Miso is a versatile ingredient that can boost nutrition and add a depth of flavor to a variety of dishes.
Even if you’re not familiar with miso, there’s a good possibility that you’ve eaten it. Have you ever been served a clear soup at the start of a meal in a Japanese restaurant? Chances are good that it was made with miso. Miso means “fermented beans,” and it is essentially a fermented soybean paste – and, when miso is dissolved into hot water (usually with other seasonings added), it becomes the soup that many people are familiar with.
What Exactly Is Miso?
Miso is usually made from soybeans and a grain (typically rice or barley) that has been fermented with a common fungus called Aspergillus oryzae (also used to make rice vinegar and soy sauce).
During fermentation, various compounds are produced that give miso its distinctive aroma and flavor. Depending on how long the mixture is allowed to ferment, the color and flavor of miso varies. Most American supermarkets carry miso that is labeled either “white” or “red” – which isn’t quite accurate – white miso is more beige or pale yellow in color, and red miso is actually brown. The longer the miso ferments, the deeper the color and the richer the flavor. So white miso is relatively mild, and red miso has a deeper flavor (and it’s also saltier).
If you’re fortunate enough to have an Asian supermarket in your neighborhood, you will probably see other types of miso. Some are made with beans other than soy (such as chickpeas or black beans), and some may contain buckwheat, rye or millet as a grain source rather than rice or barley.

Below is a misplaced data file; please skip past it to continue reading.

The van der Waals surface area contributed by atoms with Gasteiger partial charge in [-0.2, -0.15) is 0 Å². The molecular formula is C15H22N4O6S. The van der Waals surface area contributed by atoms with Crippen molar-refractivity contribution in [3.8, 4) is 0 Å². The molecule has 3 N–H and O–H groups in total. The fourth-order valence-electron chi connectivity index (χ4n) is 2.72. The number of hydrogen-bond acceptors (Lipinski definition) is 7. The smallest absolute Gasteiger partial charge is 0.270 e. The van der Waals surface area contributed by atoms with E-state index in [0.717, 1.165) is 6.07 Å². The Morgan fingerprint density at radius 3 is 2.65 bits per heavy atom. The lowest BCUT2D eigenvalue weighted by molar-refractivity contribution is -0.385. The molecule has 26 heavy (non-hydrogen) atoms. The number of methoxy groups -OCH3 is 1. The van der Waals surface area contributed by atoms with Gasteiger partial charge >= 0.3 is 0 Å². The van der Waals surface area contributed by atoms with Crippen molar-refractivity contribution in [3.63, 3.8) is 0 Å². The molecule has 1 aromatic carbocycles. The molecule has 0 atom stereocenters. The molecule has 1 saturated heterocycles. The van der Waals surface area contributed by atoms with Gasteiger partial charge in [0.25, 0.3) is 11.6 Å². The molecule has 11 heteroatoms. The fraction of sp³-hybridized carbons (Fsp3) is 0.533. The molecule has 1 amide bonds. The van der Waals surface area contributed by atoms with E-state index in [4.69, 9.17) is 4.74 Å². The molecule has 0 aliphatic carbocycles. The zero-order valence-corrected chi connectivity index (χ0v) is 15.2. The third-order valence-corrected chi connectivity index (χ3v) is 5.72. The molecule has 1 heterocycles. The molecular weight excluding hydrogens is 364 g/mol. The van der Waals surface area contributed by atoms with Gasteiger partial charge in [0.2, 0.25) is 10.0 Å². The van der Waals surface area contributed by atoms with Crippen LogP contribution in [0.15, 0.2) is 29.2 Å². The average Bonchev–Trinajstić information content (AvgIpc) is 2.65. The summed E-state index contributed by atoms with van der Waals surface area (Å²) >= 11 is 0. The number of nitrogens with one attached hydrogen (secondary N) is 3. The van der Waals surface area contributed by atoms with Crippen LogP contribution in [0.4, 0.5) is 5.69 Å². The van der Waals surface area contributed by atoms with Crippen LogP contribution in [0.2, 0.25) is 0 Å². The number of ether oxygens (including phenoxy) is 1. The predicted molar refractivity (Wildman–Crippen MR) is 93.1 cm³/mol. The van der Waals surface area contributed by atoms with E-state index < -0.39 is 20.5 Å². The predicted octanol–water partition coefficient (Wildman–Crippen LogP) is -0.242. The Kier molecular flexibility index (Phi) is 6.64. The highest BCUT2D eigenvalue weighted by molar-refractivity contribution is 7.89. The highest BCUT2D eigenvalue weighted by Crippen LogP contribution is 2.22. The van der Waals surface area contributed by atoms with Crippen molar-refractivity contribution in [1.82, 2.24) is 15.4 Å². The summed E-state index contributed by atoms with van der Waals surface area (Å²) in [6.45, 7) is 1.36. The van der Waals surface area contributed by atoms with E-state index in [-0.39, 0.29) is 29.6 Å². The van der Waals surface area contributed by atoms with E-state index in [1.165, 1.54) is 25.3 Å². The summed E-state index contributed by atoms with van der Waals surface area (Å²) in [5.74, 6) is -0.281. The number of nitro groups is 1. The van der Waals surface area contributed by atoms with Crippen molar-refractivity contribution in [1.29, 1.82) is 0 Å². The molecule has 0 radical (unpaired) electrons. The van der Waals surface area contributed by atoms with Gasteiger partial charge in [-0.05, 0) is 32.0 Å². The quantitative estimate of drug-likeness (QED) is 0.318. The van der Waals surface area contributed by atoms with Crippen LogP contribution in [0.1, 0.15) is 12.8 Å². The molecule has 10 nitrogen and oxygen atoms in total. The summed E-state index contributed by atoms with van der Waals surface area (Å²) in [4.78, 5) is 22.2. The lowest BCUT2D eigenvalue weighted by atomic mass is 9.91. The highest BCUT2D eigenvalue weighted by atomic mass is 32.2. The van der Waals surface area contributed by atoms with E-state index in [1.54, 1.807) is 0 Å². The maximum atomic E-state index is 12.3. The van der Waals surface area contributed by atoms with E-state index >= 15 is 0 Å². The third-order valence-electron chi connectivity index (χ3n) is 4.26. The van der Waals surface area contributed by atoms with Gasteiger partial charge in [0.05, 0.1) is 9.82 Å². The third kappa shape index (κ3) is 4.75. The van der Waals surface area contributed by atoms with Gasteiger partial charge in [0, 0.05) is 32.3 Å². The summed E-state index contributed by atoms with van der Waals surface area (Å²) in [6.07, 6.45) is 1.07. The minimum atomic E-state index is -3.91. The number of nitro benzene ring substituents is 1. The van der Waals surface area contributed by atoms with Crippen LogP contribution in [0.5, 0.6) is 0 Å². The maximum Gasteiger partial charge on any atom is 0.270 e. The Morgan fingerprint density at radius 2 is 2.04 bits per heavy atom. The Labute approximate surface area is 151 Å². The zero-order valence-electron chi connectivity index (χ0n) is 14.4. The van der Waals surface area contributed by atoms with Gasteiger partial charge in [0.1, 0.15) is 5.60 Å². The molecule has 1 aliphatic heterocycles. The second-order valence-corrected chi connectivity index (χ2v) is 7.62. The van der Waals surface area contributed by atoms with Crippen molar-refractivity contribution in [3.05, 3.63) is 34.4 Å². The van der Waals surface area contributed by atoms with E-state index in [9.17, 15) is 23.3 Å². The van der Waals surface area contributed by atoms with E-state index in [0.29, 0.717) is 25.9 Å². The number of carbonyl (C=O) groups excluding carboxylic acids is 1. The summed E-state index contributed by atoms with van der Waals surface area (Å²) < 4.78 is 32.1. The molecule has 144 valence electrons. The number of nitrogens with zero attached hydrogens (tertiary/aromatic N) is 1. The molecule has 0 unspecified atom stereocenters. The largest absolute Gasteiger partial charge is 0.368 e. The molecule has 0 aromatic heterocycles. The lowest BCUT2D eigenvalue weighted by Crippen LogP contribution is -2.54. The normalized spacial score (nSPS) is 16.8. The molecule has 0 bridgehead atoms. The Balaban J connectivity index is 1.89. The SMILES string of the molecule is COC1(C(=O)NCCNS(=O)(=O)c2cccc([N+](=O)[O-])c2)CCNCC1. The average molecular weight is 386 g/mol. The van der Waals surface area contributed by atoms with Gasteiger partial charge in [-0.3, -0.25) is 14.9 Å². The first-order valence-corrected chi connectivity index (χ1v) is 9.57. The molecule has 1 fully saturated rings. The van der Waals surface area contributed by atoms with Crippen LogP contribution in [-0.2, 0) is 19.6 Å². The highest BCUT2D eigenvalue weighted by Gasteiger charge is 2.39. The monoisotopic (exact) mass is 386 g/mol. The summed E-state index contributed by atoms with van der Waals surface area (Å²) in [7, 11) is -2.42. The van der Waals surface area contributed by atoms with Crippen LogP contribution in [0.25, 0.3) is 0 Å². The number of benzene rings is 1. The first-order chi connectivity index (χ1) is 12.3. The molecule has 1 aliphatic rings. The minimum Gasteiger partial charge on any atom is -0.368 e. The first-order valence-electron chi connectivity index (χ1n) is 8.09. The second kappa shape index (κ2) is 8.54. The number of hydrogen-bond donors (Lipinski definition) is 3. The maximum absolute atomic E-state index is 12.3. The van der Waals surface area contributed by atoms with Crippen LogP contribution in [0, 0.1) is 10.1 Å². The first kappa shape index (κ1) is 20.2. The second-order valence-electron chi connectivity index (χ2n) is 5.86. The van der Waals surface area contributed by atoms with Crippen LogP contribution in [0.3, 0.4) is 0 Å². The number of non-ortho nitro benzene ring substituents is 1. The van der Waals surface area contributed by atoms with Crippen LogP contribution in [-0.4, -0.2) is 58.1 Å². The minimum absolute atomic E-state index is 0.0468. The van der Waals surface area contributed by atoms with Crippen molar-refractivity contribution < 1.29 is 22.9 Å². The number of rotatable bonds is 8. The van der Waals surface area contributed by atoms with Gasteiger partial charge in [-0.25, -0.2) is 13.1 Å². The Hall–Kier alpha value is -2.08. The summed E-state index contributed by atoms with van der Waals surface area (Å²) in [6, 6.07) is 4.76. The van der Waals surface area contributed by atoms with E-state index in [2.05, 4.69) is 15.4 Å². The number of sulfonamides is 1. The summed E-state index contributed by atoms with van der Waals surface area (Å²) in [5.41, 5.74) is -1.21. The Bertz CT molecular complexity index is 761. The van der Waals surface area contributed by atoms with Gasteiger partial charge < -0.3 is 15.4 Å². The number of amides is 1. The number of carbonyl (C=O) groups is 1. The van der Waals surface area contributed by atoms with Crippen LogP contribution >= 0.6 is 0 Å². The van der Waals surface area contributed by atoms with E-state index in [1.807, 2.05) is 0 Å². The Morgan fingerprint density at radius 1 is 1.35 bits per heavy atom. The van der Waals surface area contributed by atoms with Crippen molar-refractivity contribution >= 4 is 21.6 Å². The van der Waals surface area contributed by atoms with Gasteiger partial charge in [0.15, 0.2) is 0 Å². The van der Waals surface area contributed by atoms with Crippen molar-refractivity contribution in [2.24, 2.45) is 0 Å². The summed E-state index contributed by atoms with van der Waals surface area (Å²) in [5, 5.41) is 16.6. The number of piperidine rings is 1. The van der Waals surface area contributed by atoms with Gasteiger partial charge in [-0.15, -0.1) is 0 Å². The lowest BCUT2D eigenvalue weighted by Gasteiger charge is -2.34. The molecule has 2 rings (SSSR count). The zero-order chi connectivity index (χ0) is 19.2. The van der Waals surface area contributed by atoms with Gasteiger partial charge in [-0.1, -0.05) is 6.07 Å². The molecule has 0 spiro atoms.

Why Should You Eat Miso?
Aside from its ability to impart flavor to many different dishes, miso has some nutrition benefits, too. Because it’s fermented, miso paste contains the “good” probiotic bacteria that help promote digestive health. In addition, the fermentation process partially breaks down the proteins, fats and carbohydrates that are in the beans and grains, making these nutrients more readily available to the body and yielding a bit more protein than what is present in unfermented soybeans.
A tablespoon of miso has about 25 calories, 1 gram of protein and 4 grams of carbohydrate, with small amounts calcium, phosphorus, magnesium, vitamin K, zinc, iron and B vitamins. But it is rather high in sodium – a tablespoon has about 600 milligrams of sodium – but, in terms of flavor, a little goes a long way.
How Do I Use Miso?
Miso is more than simply a soup base. Its earthy, rich taste adds a depth of flavor to all kinds of foods. The milder white miso is best for soup, but it also adds terrific flavor to salad dressings and marinades, or as a seasoning for veggies. Dark miso is better for longer cooking dishes like stews, soups and braises.
Miso should be stored in the refrigerator, tightly sealed, where it will retain its quality for a long time – more than a year. After that time, it’s still safe to eat, although there may be some slight changes to the flavor or color. You can put some plastic wrap over the surface of the miso before replacing the lid to prevent it from darkening.
Here are 5 ways you can use miso in your everyday cooking: